While it may rank right up there with the greatest wins in school history, Utah's 16-13 victory over Arizona in Tuesday night's Freedom Bowl will certainly top the list as the unlikeliest win ever.

The Utes defeated the Wildcats by scoring touchdowns on two 5-yard drives, getting just five first downs in the entire game and producing only 75 yards of total offense. They watched the Wildcats drop three sure touchdown catches - two in a row on a crucial fourth-quarter series. And in the final minutes of the game, the Utes needed the heroics of pair of freshmen, from Utah no less, to pull out the unbelievable victory.The bowl triumph, 30 years after their last bowl win, improved the Utes' record to 10-2, giving them a 10-victory season for the first time in school history. It also gives them a chance of finishing in the Top Ten, depending how the other bowl games work out. Regardless, they'll finish with their highest ranking ever.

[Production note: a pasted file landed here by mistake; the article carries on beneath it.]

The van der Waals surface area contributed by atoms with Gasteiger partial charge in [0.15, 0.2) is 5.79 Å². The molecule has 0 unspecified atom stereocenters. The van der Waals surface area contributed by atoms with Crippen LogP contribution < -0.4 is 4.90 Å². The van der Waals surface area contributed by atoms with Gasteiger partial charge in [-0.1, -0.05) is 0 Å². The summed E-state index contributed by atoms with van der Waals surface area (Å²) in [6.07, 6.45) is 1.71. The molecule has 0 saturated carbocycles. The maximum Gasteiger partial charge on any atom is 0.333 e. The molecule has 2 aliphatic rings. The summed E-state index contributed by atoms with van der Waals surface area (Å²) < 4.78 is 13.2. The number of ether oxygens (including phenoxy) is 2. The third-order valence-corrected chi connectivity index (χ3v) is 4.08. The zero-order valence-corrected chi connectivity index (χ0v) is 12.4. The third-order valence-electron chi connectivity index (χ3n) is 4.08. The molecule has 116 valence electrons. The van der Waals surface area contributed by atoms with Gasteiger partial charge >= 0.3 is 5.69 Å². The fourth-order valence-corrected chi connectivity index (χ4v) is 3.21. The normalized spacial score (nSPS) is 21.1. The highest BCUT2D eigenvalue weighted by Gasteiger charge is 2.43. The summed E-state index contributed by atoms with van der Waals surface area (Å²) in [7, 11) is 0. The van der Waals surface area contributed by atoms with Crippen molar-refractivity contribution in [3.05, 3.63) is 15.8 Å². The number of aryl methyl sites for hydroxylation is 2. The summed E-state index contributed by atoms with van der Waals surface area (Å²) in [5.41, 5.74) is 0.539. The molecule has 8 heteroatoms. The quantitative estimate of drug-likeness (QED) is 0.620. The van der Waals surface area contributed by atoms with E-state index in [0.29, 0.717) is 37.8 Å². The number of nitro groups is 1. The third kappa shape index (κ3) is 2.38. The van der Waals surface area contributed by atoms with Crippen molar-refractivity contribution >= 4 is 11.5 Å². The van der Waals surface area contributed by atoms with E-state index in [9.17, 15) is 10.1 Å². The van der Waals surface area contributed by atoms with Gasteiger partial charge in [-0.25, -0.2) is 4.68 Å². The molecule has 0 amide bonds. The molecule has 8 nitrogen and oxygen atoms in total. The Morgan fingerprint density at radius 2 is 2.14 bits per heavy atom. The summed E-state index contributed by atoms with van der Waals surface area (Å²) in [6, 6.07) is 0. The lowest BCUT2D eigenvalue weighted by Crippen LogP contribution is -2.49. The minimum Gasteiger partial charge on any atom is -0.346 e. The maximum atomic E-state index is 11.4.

"This is as big as it comes," said Utah coach Ron McBride, clutching one of the game balls firmly in his right arm. "I've been through a lot of highs and lows in this profession. This is history - it's never been done at Utah."

The Utes did it, despite an offense, ranked 11th in the nation, that was made to look anemic by the Wildcats' vaunted Desert Swarm defense.

What the Utes got, however, was an outstanding performance by its own defense, which limited Arizona to just 184 total yards, some huge plays by their special teams and those two heroic plays by the freshmen from Utah.